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Verizon’s privacy problem
Privacy concerns are casting a big shadow over the ad world. It’s top of mind for every advertiser with Apple now limiting access to user data. It’s one of the big presenter buzzwords at this week’s IAB NewFronts, digital media’s big annual showcase.
And it’s loomed over Verizon, which just sold off its media and adtech properties, ending a years-long effort to stitch together its user data with content and tech to take on Google and Facebook for digital advertising.
- Advertisers expressed frustration way back that Verizon wasn’t delivering on its promise to marry data and content (and they themselves were nervous about the approach backfiring in light of privacy concerns).
- Verizon also lost its biggest champion of the vision, Tim Armstrong, and ended up writing down the value of its media properties and abandoning its streaming video service Go90.
- Ultimately, it never dented Facebook and Google’s dominance – Verizon captures just 1% of the digital ad market.
- “The whole premise was flawed – in the long term you can’t use consumer data without the perception of violating consumer data,” Brian Weiser, global president of business intelligence at WPP’s GroupM, told Insider. “The end of this effort was always very clear.”
It’s not been a great time for other companies that bet big on adtech.
- AT&T also has hit snags plugging its data into advertising, and reportedly sought a buyer for Xandr, its adtech unit.
- And Adobe’s big gamble on TubeMogul fell short of expectations, as it failed to understand the ad business and win over TV ad buyers.
JetBlue restarts its engines
JetBlue picked a new Omnicom ad agency as it seeks to cut costs and convince pandemic-weary consumers to return to the skies.
JetBlue is known for its unconventional ads to stand out as a lower-priced alternative. It offered customers discounts for stealing its own bus stop ads or sitting on a flight with a crying baby, for one.
But these are different times, and ones that will likely call for a decidedly different approach to its advertising.
Peloton is facing backlash after reports that its accidents involving the Tread+ led to 38 injuries and one child’s death.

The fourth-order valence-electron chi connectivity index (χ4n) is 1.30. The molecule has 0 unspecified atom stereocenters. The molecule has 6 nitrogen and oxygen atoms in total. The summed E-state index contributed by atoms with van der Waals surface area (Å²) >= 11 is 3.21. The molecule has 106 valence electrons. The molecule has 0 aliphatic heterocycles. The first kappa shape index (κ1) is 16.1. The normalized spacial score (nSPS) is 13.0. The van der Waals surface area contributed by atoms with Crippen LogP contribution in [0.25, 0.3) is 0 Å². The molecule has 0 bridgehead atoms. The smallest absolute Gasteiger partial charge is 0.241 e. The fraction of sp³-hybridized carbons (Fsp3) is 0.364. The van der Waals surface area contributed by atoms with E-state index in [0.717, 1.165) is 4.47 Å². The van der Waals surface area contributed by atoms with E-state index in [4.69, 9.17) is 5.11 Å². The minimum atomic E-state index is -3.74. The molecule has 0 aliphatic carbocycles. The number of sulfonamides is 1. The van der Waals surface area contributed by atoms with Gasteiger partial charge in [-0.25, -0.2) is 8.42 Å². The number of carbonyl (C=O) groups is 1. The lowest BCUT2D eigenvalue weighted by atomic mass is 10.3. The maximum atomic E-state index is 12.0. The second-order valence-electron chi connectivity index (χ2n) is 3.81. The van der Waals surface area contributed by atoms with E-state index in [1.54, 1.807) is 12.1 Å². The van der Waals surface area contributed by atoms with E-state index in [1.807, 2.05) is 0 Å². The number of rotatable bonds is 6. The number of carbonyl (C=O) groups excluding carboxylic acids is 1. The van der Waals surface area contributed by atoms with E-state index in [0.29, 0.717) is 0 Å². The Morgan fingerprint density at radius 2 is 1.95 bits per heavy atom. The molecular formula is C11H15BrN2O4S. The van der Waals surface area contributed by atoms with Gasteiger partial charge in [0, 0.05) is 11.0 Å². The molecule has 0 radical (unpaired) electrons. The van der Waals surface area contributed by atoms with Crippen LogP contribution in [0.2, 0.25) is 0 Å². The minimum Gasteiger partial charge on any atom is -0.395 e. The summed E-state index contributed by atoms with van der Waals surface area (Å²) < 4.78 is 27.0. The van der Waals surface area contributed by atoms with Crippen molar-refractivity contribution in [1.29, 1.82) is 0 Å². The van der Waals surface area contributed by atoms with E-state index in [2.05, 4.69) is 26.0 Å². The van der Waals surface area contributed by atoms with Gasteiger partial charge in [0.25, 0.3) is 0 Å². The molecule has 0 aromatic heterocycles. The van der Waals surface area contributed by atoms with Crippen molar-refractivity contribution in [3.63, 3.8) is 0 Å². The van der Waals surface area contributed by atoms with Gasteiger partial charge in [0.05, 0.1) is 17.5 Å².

Bethany Biron spoke with 5 Peloton customers who experienced Tread+ issues dating back to January 2019. From her story:
Cary Kelly, a seasoned marathon runner, says she lost her footing two minutes into a workout on her Peloton Tread+ in May 2019.
When she fell, she says she landed facedown on the treadmill. According to Kelly, the machine then propelled her prone body backward so forcefully her legs broke through the wall. Unable to move, she says she remained stuck in this position as the treadmill belt continued moving beneath her, tearing into her skin on her face and neck.
“It seemed like a million minutes, like I was there forever,” Kelly told Insider.
By the time Kelly was able to extract herself, she says her body was covered in burns and her legs riddled with bone fractures, confirmed by X-ray scans after the accident. Kelly says the injuries made it difficult for her to walk and impossible for her to run for months.
Read the rest here: Some Peloton customers reported treadmill malfunctions, injuries, and safety concerns as early as 2019 – and said Peloton’s response was sluggish
Other stories we’re reading:
- Mr. Beast, YouTube Star, Wants to Take Over the Business World (NYT)
- This pitch deck from an agency that’s worked with Facebook and Disney advises companies on returning to live events (Insider)
- Israel’s Taboola Facing Antitrust Probe in U.S. (Haaretz)
- Away’s new CEO Jen Rubio is 8-months pregnant – and ready to revive the luggage startup after sales slumped by 90%, mass furloughs, and a ‘toxic’ culture controversy (Insider)
- The Recount raises $18 million to widen its editorial coverage outside politics (Axios)
That’s it for today. Thanks for reading, and see you next week!